You are not waiting for the cavalry to come. You are the cavalry. You, if no one else. Will right the wrongs you see.
– Angelique Power, President & CEO, Skillman Foundation, citing Tino Villaneuva’s poem, ‘You, if no one else’
(April 27, 2023) – In a fast-paced day of networking, camaraderie and skill-building, hundreds of child and family advocates from across Michigan came together for the first Michele Corey Child Advocacy Summit. The Michigan’s Children’s-sponsored event was a rare moment for grassroots advocates to reset the spirit, renew a shared purpose, and lift up a common voice for the state’s most vulnerable kids and families.
“The best thing about today’s event? Networking with other advocates,” said one attendee. “It was great to see people in person who I am usually only emailing with. And it was a great reminder of things we need to partner on.” Another said the simple act of being together with other like-minded people, all focused on improving the lives of Michigan’s children, made the day.
“The workshops were amazing and gave me so much to bring back to my community and make me a better advocate for families,” said another guest.
Three dozen of the top advocates for kids and families from across Michigan – including youth leaders – shared their strategies and expertise with audiences in several multi-panel conversations. Topics included: How child and family advocates can run for office, navigating the legislative process and talking to lawmakers, working with the media and building effective messages and talking points, and empowering youth to influence advocacy groups with their experiences.
U.S. Sen. Debbie Stabenow, a champion for children’s causes in her long career, was represented by top aide Kali Fox who brought a recorded message from the retiring senator and praised the summit’s namesake, Michele Corey. Corey’s legacy as a nationally recognized policy expert and advocate for improving public systems that touch children’s lives – foster care, afterschool, juvenile justice, adult/alternative education and early childhood – was highlighted throughout the day. Corey passed away in 2021 after spending over two decades helping to lead Michigan’s Children.
A stirring keynote address delivered by Angelique Power, the President & CEO of The Skillman Foundation in Detroit, was a call to action to champion the talents of the rising Gen Z generation (anyone born after 1997) and their fierce advocacy for issues of justice – in education, climate, criminal justice and health care reform. Power spoke of Gen Z’s growing demands for an equitable educational system that supports development of career-ready skills and independent thinking. And she called on everyone in the room who knows what’s best for children and youth to link arms and have a say in education policy in Detroit, a major thrust of Skillman’s work today. Power’s talk fittingly preceded an award ceremony in which four youth and young adults (under 26) were honored by Michigan’s Children as Emerging and Rising Stars in Michigan’s advocacy landscape. (See related story.)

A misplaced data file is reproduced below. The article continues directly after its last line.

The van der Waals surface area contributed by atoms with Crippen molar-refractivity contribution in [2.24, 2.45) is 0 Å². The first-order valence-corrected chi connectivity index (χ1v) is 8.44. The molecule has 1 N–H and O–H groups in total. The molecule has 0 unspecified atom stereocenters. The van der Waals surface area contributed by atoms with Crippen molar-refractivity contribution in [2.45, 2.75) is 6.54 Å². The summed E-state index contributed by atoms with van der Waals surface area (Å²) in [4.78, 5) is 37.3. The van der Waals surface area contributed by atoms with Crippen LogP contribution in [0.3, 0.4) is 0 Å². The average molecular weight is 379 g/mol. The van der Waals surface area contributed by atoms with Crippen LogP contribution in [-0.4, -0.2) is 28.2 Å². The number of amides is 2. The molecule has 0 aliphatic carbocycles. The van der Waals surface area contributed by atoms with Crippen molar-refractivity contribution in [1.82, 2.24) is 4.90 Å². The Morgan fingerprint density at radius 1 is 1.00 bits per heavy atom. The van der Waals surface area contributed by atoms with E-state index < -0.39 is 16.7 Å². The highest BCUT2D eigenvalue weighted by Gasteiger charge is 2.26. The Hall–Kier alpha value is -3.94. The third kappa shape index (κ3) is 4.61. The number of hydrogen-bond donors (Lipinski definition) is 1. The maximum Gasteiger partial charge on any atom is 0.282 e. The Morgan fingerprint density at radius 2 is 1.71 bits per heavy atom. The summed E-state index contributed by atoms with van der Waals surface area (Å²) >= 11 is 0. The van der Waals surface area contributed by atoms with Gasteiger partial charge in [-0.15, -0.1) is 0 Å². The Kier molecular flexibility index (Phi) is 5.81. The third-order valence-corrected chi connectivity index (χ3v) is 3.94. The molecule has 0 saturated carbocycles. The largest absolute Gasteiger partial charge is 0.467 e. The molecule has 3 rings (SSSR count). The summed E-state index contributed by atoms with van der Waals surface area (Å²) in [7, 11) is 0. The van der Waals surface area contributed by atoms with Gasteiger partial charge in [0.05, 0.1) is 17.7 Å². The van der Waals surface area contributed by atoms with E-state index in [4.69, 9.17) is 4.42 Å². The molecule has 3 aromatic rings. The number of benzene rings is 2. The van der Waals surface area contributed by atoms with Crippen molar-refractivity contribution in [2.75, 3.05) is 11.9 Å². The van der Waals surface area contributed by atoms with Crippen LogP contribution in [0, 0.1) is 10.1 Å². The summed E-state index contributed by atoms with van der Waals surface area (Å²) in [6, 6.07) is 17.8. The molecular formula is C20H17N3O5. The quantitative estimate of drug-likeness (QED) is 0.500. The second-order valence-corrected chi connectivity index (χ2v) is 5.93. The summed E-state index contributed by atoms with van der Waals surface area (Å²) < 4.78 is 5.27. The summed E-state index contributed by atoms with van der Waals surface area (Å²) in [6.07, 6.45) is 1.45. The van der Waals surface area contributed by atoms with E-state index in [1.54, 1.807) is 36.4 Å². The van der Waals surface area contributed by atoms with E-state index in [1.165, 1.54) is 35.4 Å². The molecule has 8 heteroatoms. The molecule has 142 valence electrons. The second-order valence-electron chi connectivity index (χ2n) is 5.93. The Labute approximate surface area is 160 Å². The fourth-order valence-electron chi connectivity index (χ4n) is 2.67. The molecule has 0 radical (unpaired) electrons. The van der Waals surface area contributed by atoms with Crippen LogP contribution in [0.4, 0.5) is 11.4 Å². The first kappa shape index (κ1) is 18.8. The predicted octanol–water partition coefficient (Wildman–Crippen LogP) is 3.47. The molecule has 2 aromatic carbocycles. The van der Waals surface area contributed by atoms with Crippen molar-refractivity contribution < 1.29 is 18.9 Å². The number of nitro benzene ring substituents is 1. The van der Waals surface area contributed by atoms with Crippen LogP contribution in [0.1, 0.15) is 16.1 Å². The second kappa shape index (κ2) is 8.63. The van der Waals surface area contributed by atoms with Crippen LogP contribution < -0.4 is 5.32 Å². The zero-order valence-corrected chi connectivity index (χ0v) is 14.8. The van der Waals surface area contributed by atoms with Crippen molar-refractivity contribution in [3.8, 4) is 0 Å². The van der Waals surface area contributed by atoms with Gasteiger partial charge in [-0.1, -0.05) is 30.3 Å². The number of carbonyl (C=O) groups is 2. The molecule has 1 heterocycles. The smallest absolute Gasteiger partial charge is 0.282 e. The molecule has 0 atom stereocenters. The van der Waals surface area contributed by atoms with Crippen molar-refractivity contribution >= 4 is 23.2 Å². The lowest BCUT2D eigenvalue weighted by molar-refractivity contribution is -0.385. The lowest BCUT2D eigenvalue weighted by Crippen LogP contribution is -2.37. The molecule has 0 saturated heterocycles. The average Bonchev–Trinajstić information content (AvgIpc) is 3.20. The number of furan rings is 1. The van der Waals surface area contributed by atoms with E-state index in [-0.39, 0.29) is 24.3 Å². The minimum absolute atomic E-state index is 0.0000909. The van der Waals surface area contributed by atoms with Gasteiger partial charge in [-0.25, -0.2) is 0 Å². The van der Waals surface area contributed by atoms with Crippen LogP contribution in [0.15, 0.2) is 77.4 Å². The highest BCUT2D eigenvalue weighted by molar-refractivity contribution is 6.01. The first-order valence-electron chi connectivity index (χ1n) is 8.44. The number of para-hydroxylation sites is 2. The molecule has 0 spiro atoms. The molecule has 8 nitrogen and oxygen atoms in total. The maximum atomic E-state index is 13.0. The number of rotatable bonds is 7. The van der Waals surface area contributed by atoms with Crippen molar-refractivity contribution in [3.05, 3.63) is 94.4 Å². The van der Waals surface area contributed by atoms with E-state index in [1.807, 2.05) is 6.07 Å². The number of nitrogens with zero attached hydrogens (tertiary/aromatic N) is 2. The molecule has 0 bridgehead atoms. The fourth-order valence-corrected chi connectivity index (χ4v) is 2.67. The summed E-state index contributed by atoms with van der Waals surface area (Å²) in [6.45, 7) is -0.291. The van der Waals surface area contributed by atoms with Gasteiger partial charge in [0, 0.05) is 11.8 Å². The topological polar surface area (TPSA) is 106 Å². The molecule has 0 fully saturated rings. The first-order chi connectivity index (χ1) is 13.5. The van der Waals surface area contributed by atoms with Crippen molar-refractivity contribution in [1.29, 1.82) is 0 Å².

“This generation of young people is different. Their lives have been marked by a pandemic and heightened political and social unrest, and yet, they are hopeful and activated,” she said.
Calling these champions and their allies “ground builders,” Power said ground builders must move into positions of power to affect change. “That entails helping ground builders get seats at the tables of power – on committees and in rooms where policy is shaped; at public forums where policy is parsed; and in media outlets where policy is amplified,” she said. “On issues that impact young people, there is no honest discussion nor sensible solutions without the powerful presence of youth and their closest allies.”
The term resonated with attendees who remarked afterward that the focus on the emerging young leaders hit a sweet spot with them. “Nothing about us without us,” said Brina Williams, a youth leader from foster care, and panelist for the session, Hear Me, See Me, Learn from Me: Empowering the Authentic Youth Voice. Another wrote in a summit feedback response, “Ms. Power was absolutely inspiring and so warm and caring. My biggest takeaway was utilizing ground builders to champion change before outsiders create that change.”
Corey believed in the power of ground builders, and was a passionate ally for youth with experiences forged in the most challenging circumstances. She regularly fought to have their voices brought into discussions for changes to various systems and programs, most notably child welfare. She had a strong hand in shaping Michigan’s Children’s policy and advocacy initiatives over the years, elevating KidSpeak, FamilySpeak and youth-led candidate forums to explore public solutions through community conversations. Her advocacy style, accomplishments and inspiration were movingly discussed in a tribute by former colleagues Sharon Claytor Peters, Mina Hong, Michele Strasz and Maddie Day during the “FriendSpeak: The Legacy of Child Advocate Michele Corey” portion of the program.
“It was an amazing presentation,” said an attendee. “This inspired me to continue to do the work that I do and increase my efforts.”
By Teri Banas, Michigan’s Children’s Director of Programs and Communications